To bow and to bend

To bow and to bend

An ancient tale points to the wisdom of nonsense.

Sadie Lansdale
Illustration of a person in a tree

© Daniel Nevins (

© Daniel Nevins/


There is a storm approaching. The oak, which is the tallest tree by the lake, looks down at the reeds by his trunk. The wind picks up a little and the reeds begin to shake. The oak says, “I feel really bad for you. You must think Nature is so unfair. Look how the wind doesn’t bend my back. To me, it’s a breeze. To you, it’s a tempest.”

The reeds respond, “Well, so far, none of these storms have bent your back. But look: when the wind comes, we bend to the ground and we don’t break.”

And indeed, the wind starts to howl, the rain falls, and the reeds bend all the way to the ground. The oak digs his roots in deep, and he strains to stay upright. The wind gets faster, the vicious storm becomes a hurricane, and it wrenches the old oak out by his roots and he falls, trunk straight, to the ground. And when the battering of the storm recedes, the reeds drink deep and spring back up. The oak was resistant, and totally sure of his strength. But the reeds? They were resilient.

The Fourth Principle of Unitarian Universalism affirms the search for truth and meaning. There are the things we know to be true—as in, the things we have the most evidence for. We call them facts. Truth is something else. Meaning is something else. Sometimes tapping into resilience requires that we set facts aside. Because here are the facts: The reeds are tiny. The oak is enormous. The storm is strong. It doesn’t make sense. You would not predict that a tree with roots that go down meters would fall, and that a clump of tiny reeds, completely at the mercy of the wind, would last and last.

In church, a popular hymn begins: “May nothing evil cross this door/ And may ill fortune never pry/ About these windows, may the roar/ And rain go by.” But we know the truth: ill fortune does get in. We know that singing together won’t keep all the bad news out, yet we sing anyway.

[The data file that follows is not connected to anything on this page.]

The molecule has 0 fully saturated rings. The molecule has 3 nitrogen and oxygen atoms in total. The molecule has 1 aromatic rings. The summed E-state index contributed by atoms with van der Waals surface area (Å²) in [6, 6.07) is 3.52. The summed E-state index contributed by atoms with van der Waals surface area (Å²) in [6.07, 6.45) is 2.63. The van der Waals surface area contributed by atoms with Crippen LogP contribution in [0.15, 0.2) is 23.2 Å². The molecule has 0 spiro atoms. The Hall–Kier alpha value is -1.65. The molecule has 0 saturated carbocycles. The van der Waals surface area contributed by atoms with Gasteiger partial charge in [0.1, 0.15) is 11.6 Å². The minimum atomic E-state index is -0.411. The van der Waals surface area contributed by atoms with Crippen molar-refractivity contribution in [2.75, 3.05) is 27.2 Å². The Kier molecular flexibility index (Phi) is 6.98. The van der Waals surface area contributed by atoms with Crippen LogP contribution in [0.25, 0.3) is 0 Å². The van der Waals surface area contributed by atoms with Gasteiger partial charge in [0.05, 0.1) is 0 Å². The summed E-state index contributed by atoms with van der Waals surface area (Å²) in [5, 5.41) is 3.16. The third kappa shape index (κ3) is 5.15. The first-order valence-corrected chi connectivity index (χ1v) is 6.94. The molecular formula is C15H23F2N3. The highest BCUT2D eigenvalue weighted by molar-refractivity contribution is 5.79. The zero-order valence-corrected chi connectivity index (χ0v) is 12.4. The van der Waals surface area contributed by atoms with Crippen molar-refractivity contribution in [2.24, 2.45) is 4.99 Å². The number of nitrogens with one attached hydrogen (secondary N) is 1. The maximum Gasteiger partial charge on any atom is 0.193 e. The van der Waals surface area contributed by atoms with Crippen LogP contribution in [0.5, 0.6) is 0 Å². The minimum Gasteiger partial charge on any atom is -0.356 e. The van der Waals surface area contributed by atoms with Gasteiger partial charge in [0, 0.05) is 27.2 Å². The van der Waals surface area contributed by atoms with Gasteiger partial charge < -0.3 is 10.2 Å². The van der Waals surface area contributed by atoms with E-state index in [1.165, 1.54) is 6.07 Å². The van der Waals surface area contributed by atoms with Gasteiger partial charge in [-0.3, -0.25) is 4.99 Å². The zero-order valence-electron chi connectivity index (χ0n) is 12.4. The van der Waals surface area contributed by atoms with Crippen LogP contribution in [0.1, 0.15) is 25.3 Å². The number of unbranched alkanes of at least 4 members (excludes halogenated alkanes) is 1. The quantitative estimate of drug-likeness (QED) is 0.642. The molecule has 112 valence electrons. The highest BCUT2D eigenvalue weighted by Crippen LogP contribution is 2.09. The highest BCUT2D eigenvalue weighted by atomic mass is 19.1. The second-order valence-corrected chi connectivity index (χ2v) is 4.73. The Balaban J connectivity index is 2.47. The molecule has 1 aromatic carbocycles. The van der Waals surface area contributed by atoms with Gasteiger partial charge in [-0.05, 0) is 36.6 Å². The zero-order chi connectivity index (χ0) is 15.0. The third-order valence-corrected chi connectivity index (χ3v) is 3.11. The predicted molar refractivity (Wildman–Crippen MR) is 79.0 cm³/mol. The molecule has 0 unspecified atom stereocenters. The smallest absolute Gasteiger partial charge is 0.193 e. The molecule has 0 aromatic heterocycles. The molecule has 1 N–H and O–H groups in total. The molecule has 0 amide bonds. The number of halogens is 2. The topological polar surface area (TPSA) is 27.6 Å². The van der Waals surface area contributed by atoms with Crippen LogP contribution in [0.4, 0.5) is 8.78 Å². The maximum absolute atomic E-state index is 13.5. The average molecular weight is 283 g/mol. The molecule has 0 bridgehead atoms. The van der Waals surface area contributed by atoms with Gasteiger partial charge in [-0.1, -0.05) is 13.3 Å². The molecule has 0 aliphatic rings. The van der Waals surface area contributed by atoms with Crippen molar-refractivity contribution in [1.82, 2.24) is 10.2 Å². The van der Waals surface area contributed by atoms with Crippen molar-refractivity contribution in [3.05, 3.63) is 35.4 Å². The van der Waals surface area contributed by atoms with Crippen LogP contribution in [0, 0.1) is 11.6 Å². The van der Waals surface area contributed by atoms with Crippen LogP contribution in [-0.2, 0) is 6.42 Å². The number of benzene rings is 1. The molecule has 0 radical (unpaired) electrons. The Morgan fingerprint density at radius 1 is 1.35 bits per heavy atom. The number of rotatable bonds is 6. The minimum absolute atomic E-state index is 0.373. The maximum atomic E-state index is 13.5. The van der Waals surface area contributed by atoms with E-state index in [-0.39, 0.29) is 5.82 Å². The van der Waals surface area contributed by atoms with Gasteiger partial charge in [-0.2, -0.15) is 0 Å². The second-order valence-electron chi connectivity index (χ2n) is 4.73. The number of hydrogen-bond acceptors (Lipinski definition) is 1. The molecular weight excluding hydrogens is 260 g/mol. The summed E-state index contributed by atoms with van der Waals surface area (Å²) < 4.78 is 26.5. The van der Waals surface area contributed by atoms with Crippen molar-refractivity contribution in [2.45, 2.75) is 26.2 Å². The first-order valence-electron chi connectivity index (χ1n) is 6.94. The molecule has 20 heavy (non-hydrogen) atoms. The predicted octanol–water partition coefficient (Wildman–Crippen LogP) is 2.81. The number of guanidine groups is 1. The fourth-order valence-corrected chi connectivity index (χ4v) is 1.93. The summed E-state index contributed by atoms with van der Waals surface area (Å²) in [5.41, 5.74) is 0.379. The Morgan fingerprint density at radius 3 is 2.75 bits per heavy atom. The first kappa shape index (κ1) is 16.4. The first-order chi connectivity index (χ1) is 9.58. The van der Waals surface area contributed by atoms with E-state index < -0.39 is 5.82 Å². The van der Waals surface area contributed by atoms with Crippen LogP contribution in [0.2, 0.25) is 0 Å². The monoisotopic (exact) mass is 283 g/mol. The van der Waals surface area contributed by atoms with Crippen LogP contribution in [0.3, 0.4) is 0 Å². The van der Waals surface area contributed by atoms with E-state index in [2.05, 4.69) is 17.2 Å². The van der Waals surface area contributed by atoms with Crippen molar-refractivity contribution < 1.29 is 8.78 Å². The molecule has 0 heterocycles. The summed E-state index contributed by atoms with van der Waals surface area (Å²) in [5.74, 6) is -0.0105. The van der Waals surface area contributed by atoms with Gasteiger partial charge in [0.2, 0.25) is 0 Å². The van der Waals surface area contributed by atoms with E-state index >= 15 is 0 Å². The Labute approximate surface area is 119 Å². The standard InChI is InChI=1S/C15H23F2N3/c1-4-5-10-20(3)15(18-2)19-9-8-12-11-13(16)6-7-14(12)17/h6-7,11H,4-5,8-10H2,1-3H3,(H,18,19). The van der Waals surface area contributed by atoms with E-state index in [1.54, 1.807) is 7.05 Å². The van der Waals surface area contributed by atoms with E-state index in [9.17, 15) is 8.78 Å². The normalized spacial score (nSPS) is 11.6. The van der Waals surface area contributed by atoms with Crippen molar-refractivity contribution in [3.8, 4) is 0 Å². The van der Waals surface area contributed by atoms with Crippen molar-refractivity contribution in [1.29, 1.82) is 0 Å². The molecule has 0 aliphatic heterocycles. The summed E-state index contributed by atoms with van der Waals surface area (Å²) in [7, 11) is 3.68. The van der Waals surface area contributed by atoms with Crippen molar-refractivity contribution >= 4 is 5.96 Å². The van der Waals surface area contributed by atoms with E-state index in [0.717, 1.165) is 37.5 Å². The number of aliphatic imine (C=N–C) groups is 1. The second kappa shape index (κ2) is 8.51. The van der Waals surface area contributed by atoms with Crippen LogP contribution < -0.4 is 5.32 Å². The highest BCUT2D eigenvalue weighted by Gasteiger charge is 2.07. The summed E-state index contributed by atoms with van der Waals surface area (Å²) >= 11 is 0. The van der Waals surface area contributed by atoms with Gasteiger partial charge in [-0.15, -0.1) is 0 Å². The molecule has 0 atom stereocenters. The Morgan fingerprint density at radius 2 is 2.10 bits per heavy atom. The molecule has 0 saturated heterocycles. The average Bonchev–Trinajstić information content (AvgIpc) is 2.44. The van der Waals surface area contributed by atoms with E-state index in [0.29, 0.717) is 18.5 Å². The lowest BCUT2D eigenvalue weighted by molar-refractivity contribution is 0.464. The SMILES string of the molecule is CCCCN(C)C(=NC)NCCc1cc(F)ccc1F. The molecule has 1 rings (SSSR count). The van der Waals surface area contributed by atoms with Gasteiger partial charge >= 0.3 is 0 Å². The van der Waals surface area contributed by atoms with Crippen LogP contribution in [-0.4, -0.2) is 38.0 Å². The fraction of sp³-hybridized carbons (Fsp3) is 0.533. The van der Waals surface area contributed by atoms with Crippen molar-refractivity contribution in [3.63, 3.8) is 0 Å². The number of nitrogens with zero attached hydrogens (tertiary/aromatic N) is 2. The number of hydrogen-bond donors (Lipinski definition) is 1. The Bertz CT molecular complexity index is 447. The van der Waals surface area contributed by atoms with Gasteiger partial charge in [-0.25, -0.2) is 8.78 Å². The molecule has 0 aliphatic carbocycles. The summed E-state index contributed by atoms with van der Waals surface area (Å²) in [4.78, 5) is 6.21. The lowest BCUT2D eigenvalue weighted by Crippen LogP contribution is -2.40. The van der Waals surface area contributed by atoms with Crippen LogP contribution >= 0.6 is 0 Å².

The author Joan Didion wrote a memoir, The Year of Magical Thinking, about the death of her husband. Didion had been with her husband John for forty years. She writes, “Grief turns out to be a place none of us know until we reach it.” She describes the alternate reality she lived in while coping with her grief, a nonsense world where her physical strength and sense of meaning were shaky: “I stopped at the door to his closet. I could not give away his shoes. I stood there a moment, and then realized why: he would need shoes if he was to return. The recognition of this thought by no means eradicated the thought.”

In times of unfathomable grief, plain old truth is not enough. We may understand the physics of a car crash, or the science behind a diagnosis, but the loss of someone we love deeply will never make sense. And I think a part of resilience is when we reach deep despite the facts, not knowing, in the end, if we are reaching for something true, but reaching anyway. There are times when making meaning seems impossible and when the truth is cruel. And when we search for those things, we do not know what we will find. Didion says that grief is something we don’t know until we reach it. Resilience is as well.

There are people who have endured so much, who surprise us with an ability not only to function but to keep really living. Those who have lost children. Those who have lost spouses and find a way to love again. Perhaps you know those people. Perhaps you are those people. And those among us whom we would call resilient are not always the strongest, or the smartest, or the most successful. They are often the ones who are acquainted with a little bit of nonsense.

I met James while on a bus to visit my family. He gave me permission to share his story. James’ mother has early-onset dementia. In November, she spoke excitedly to her two grown children about the vacation they were all going on soon, and how excited she was to visit New York. And medically, this vacation was completely infeasible. So his sister started to get upset, and to say “No, mom. We can’t do that. That doesn’t make sense.” On that day, James tried something different. He said, “Mom, that sounds fun. Tell me about it.” She wasn’t writing an itinerary. She was just inviting her kids into her world in the only way she could. In order to meet her there, James and his sister had to be okay with nonsense.

The story about the reeds and the oak is an ancient one. It is a common fable with many different versions, but it has its origins in the ancient Persian wisdom literature. The Greek fabulist Aesop tells this story too, dating to around 600 BCE. English poet Geoffrey Chaucer refers to it in the fourteenth century. This story about nonsense, about surrender, about resilience, is old. Just like grief is old, just like storytelling is old, just like that human urge to search for truth and meaning, to try to make sense of the mess of our lives, is an old, old thing. And look around you: We’re still here. We’re still doing it. We are still searching.

It is nonsense, after all, that the mighty oak was ripped from its roots, and the reeds survived the storm. It is nonsense, sometimes, to risk loving each other and this world which could so easily slip into the sea. And yet, somehow, we do. And when it all goes wrong, we encounter our own resilience. It is the deep well we cannot know until precisely the moment we dig down and find at the root of it all something to hold, something we didn’t buy or make or practice. But there it is. There is mystery in resilience.